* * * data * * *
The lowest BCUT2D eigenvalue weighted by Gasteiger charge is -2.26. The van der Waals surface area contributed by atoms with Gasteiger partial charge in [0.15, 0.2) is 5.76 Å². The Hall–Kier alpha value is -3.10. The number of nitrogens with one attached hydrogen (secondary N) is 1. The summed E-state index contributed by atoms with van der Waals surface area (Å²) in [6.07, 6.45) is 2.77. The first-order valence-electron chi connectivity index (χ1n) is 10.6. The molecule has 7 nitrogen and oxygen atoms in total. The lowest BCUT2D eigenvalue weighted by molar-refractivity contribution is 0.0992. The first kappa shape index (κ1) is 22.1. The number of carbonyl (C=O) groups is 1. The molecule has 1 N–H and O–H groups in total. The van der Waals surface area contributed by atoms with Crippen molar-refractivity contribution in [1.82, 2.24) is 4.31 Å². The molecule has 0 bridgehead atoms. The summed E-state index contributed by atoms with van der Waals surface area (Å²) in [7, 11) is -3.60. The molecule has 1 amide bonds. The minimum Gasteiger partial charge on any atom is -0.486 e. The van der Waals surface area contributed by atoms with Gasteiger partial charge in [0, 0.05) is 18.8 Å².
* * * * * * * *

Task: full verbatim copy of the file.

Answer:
The lowest BCUT2D eigenvalue weighted by Gasteiger charge is -2.26. The van der Waals surface area contributed by atoms with Gasteiger partial charge in [0.15, 0.2) is 5.76 Å². The Hall–Kier alpha value is -3.10. The number of nitrogens with one attached hydrogen (secondary N) is 1. The summed E-state index contributed by atoms with van der Waals surface area (Å²) in [6.07, 6.45) is 2.77. The first-order valence-electron chi connectivity index (χ1n) is 10.6. The molecule has 7 nitrogen and oxygen atoms in total. The lowest BCUT2D eigenvalue weighted by molar-refractivity contribution is 0.0992. The first kappa shape index (κ1) is 22.1. The number of carbonyl (C=O) groups is 1. The molecule has 1 N–H and O–H groups in total. The van der Waals surface area contributed by atoms with Crippen molar-refractivity contribution in [1.82, 2.24) is 4.31 Å². The molecule has 0 bridgehead atoms. The summed E-state index contributed by atoms with van der Waals surface area (Å²) in [7, 11) is -3.60. The molecule has 1 amide bonds. The minimum Gasteiger partial charge on any atom is -0.486 e. The van der Waals surface area contributed by atoms with Gasteiger partial charge in [0, 0.05) is 18.8 Å².